How To Read Your North Carolina Speeding Ticket
The following is a guide on how to read a North Carolina speeding ticket. In the example speeding ticket, we have either drawn a circle or square around each important portion of the speeding ticket. Next to each circle or square is a number. Below the sample speeding ticket is a numbered list which contains a description of the information contained in the corresponding circle or square.
Box 1 – This information is either the criminal or infraction number assigned to your speeding ticket. This number is not always given to you when the law enforcement officer issues you the ticket, so don’t be alarmed if this section is blank on your speeding ticket. However, if this number appears on your ticket, this will be your speeding ticket’s assigned number in the court system.
Box 2 – This box indicates the county courthouse and courtroom you or your attorney will need to appear in on your court date.
Box 3 – This is the time and date set for your court date.
Box 4 – This area indicates how many charges you received from the law enforcement officer. With speeding tickets, you typically are only charged with one charge, speeding. However, it is not uncommon for an officer to also charge you with other crimes, such as lack of insurance, invalid registration, or a seat belt violation.
Box 5 – This is where the law enforcement officer fills in all of your personal information and information about your vehicle. It is common, and permissible, for the officer to not fill in every box in this part of the speeding ticket. Also, you may notice that the officer made mistakes in filling in this information, such as a misspelling of your name. However, unless the officer’s error or omission is substantial, your speeding ticket will not be dismissed because of the officer’s mistake.
Box 6 – This is where you can sign the ticket, acknowledging that you received the speeding and promise to appear on your court date that is stated in box 3. It is common for officers not have you sign this portion of the speeding ticket. If the officer does not have you sign the acknowledgement, your speeding ticket is still valid and you or your attorney must appear on your court date.
Box 7 – First, the officer gives his or her identification information (typically initials and law enforcement agency). Second, the officer identifies what the scene of your speeding was like. The officer will indicate what the weather was like, what the visibility was, the overall traffic conditions, whether there was an accident, and what your speed was. Again, the officer may leave some portions of this part of the speeding ticket blank, and he or she may make some mistakes. But, unless the officer’s omission or mistake is substantial, your speeding ticket is not automatically dismissible.
Box 8 – This is the county where the law enforcement officer issued your speeding ticket. The county listed is where you or your attorney will be appearing on your court date. Also, the county listed here is important because the resolution of your speeding (what types of plea agreements are made available to you) may depend on your driving record in that county.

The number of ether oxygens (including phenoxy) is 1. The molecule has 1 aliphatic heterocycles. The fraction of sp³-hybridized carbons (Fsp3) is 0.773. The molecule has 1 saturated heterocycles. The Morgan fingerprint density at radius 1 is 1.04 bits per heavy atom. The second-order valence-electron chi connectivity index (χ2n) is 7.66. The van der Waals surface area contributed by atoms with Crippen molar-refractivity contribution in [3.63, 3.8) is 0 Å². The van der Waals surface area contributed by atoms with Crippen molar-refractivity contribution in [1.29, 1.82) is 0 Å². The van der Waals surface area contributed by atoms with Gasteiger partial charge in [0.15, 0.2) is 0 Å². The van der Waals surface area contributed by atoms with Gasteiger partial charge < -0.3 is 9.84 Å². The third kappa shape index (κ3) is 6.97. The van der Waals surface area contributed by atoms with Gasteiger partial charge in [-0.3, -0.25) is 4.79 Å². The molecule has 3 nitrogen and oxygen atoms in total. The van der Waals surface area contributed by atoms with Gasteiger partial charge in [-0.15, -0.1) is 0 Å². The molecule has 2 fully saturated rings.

Box 9 – This area is probably the most important part of your speeding ticket. This area is where the officer actually states your specific speeding charge. The officer states the date and approximate time when you were pulled over, as well as the posted speed limit and how fast you were traveling. The officer will also check one of 3 boxes indicating what North Carolina General Statute he or she alleges you violated: (a) N.C.G.S. 20-141 (speeding), (b) N.C.G.S. 20-141(2) (speeding in a work zone), or (c) N.C.G.S. 20-141.1 (speeding in a school zone). If the officer makes a mistake in this part of ticket, such as writing down the wrong date, then you may be able to get your speeding ticket dismissed.
Box 10 – This is area is where the officer can write down any comments regarding the circumstances of your speeding ticket. It is common for the officer to leave this portion of the ticket blank.
Box 11 – This is the location where the officer signs and dates your speeding ticket. Depending on what county you were issued the speeding ticket, the failure of the officer to sign your speeding ticket may allow you to get your speeding ticket dismissed.
Box 12 – If the officer checks this box, then you or your attorney must appear on your court date that was described in box 3 (you are not allowed to just pay your speeding ticket and avoid court).
Box 13 – If the officer checks this box, then you have the option of paying your court costs and fine listed in Box 14, and not going to court. We almost never recommend signing the citation and paying the applicable fees/fine, because by doing so you are pleading guilty to your speeding ticket. By pleading guilty to your speeding ticket, you will almost always see an increase in your auto insurance rates, and, depending on your driving record, you may have your driver’s license revoked. Whether you hire an attorney or represent yourself, we never recommend that you just sign your citation and send in the applicable fees/fine.
Box 14 – in this area the officer will indicate what your fine will be and the applicable court costs associated with your speeding ticket.
Kreger Law Firm’s North Carolina Speeding Ticket Attorneys serve clients charged with speeding and other traffic violations in Durham County, Guilford County (including the cities of Gibsonville, Greensboro, High Point, Jamestown, Oak Ridge, Pleasant Garden, Sedalia, Stokesdale, Summerfield and Whitsett) and Orange County (including the cities of Carrboro, Chapel Hill and Hillsborough).